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Finally Catching Zzzs: How Melatonin Can Help Get Rid Of Your Insomnia

by Stella Robinson

You're tossing and turning at night…again. You've tried all the chamomile tea in the world, along with soothing ocean sounds and lavender compresses, but they don't seem to be doing anything to improve your chances of getting to sleep at a reasonable hour. What's left to try, beyond begging sleeping pills from your doctor? If you're an insomniac dreading the prospect of another sleepless night but don't want prescription drugs, then here's what trying a melatonin supplement can do for you.

What is melatonin?

Melatonin is a hormone your body (your pineal gland, to be specific) naturally produces. It controls your internal clock – that part of your brain that regulates your sleep/wake cycles, helping you to stay awake in the daytime and get to sleep when nighttime comes around. Melatonin works through light exposure; lots of light signals to your brain that it's daytime and that you need to stay awake, while a lack of light for a prolonged period of time tells your brain to start making lots and lots of melatonin, because it's just about time for you to go to sleep.

How should melatonin be taken?

Melatonin supplements are available at any supermarket you have around you – but if you look in the "M"s, you'll find many different forms it can be taken in. Three popular forms of melatonin are pill, dissolvable tablet, and gummy. The pill form is usually white, and most often is seen typical mg doses (1-3mg). These pills are taken with some sort of liquid, like most other pills, and are generally small. Dissolvable tablets, often flavored with fruit flavoring like grape or strawberry, are a good option for those who have a hard time taking pills. For those who dislike tablets or just simply like gummy things, the gummy melatonin is a good option, and is also usually flavored with fruit.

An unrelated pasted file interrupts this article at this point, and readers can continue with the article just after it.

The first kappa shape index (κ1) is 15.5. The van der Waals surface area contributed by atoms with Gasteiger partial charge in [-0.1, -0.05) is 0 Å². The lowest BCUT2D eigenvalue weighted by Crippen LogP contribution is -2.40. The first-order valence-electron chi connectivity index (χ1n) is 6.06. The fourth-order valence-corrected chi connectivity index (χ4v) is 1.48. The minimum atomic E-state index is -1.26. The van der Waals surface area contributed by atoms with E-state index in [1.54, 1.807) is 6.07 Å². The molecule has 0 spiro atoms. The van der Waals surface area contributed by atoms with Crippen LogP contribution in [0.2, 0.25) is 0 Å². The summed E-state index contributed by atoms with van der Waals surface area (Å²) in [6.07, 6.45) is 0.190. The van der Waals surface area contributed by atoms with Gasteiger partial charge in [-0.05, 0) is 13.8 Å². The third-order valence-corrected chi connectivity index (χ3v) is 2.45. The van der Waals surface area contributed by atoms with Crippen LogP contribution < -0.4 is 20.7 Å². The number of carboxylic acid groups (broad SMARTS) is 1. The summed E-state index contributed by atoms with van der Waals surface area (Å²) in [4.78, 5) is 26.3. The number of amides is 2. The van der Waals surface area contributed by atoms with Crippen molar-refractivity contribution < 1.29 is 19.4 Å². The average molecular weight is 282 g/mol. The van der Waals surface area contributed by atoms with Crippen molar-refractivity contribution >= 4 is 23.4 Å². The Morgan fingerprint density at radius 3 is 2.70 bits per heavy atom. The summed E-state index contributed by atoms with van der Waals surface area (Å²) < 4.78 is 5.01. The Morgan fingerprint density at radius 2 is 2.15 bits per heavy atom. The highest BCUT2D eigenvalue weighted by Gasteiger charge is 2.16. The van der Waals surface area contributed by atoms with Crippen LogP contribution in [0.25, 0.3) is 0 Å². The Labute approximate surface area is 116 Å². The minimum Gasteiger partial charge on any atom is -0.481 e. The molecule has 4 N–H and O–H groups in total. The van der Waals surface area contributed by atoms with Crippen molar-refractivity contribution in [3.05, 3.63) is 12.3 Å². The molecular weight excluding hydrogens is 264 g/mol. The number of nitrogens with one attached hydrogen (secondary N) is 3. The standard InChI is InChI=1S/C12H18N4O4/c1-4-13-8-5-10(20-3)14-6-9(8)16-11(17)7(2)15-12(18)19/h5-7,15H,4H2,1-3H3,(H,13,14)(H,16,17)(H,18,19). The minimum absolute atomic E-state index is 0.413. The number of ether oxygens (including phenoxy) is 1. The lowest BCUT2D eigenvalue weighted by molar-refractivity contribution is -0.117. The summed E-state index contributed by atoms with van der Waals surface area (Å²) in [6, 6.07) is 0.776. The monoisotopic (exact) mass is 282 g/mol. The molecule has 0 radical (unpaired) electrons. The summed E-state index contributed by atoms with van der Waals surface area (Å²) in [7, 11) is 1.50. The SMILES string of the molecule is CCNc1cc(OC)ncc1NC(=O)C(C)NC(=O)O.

Are there any harmful side effects to melatonin?

As melatonin is a hormone produced by your own body, it's easy to see why melatonin is considered mostly safe for adults. Make sure not to use melatonin if you're intending to drive a car or otherwise operate heavy machinery in the next few hours, but as long as you're responsible, you should be fine. A word of caution: no harmful side effects to melatonin use have been found, but that doesn't mean you shouldn't consult with your doctor like Mohsen M. Hamza, M.D. and let them know if you're using or want to start using a melatonin supplement.